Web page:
Node users have access to a great number of third-party libraries known as Node Packaged Modules (NPM). You can install these modules via the aptly-named npm utility. We'll use npm to install Gulp:

$ npm install -g gulp

Once installed you should be able to execute Gulp from the command-line:

$ gulp -v
[14:12:51] CLI version 3.8.10

With Gulp installed it's time to install Elixir!

Installing Elixir

Laravel 5 applications automatically include a file named package.json which resides in the project's root directory. This file looks like this:

{
  "devDependencies": {
    "gulp": "^3.8.8",
    "laravel-elixir": "*"
  }
}

Node's npm package manager uses package.json to learn about and install a project's Node module dependencies. As you can see, a default Laravel project requires two Node packages: gulp and laravel-elixir. You can install these packages locally using the package manager like so:

$ npm install

Once complete, you'll find a new directory named node_modules has been created within your project's root directory, and within in it you'll find the gulp and laravel-elixir packages.

Creating Your First Elixir Task

Your Laravel project includes a default gulpfile.js which defines your Elixir-flavored Gulp tasks. Inside this file you'll find an example Gulp task:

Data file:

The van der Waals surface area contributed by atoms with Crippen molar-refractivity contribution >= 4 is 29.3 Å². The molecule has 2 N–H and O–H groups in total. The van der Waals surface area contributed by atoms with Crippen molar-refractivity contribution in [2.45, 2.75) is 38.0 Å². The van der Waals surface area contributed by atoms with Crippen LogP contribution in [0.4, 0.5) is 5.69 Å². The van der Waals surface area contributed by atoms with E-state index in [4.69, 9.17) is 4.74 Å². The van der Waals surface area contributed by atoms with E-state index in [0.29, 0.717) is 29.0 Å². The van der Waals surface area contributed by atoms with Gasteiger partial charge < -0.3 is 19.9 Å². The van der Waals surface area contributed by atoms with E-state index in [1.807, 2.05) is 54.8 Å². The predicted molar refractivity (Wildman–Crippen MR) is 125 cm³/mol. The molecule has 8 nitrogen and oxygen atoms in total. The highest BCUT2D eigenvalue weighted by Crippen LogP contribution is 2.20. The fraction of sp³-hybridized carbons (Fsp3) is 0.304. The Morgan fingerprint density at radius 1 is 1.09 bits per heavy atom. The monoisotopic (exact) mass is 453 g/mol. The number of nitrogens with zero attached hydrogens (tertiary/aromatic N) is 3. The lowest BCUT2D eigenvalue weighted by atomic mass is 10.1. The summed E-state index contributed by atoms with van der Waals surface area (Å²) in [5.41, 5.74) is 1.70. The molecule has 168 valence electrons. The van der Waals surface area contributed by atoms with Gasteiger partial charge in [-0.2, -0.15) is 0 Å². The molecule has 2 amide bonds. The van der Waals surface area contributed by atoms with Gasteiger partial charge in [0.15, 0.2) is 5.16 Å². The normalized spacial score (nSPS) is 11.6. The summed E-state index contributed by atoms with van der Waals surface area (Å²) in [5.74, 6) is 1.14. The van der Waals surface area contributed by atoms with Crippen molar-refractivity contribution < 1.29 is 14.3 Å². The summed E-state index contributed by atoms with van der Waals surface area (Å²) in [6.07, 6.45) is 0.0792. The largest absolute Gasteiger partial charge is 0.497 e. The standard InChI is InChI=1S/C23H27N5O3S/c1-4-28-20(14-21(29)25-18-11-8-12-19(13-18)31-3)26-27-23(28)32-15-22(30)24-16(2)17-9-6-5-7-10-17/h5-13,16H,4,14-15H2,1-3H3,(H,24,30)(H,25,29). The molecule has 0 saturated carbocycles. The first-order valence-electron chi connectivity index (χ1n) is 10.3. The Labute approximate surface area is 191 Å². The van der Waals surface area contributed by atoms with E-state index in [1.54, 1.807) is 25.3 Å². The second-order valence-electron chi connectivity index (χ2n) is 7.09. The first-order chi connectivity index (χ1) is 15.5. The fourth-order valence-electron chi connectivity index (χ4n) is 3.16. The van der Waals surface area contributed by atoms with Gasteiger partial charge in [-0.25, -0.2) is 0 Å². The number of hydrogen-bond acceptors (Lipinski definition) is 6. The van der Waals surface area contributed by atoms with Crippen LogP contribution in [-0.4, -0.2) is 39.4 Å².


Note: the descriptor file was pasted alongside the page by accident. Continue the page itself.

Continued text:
elixir(function(mix) {
    mix.less('app.less');
});

The mix.less task compiles a Less file, in this case the file named app.less. This file resides in resources/assets/less, and looks like this:

@import  "bootstrap/bootstrap";

@btn-font-weight: 300;
@font-family-sans-serif: "Roboto", Helvetica, Arial, sans-serif;

body, label, .checkbox label {
  font-weight: 300;
}

You're free to add other tasks to this function, meaning you can easily carry out multiple annoying and repetitive tasks in just a few keystrokes. You can execute these tasks by running gulp from within your project root directory:

$ gulp
[13:16:18] Using gulpfile ~/Software/dev.todoparrot.com/gulpfile.js
[13:16:18] Starting 'default'...
[13:16:18] Starting 'less'...
[13:16:19] Finished 'default' after 480 ms
[13:16:20] gulp-notify: [Laravel Elixir]
[13:16:20] Finished 'less' after 1.52 s

By executing gulp we've compiled app.less, saving the output to a file named app.css which resides in your project's public/css directory. Of course, in order to actually use the styles defined in the app.css file you'll need to reference it within your layout: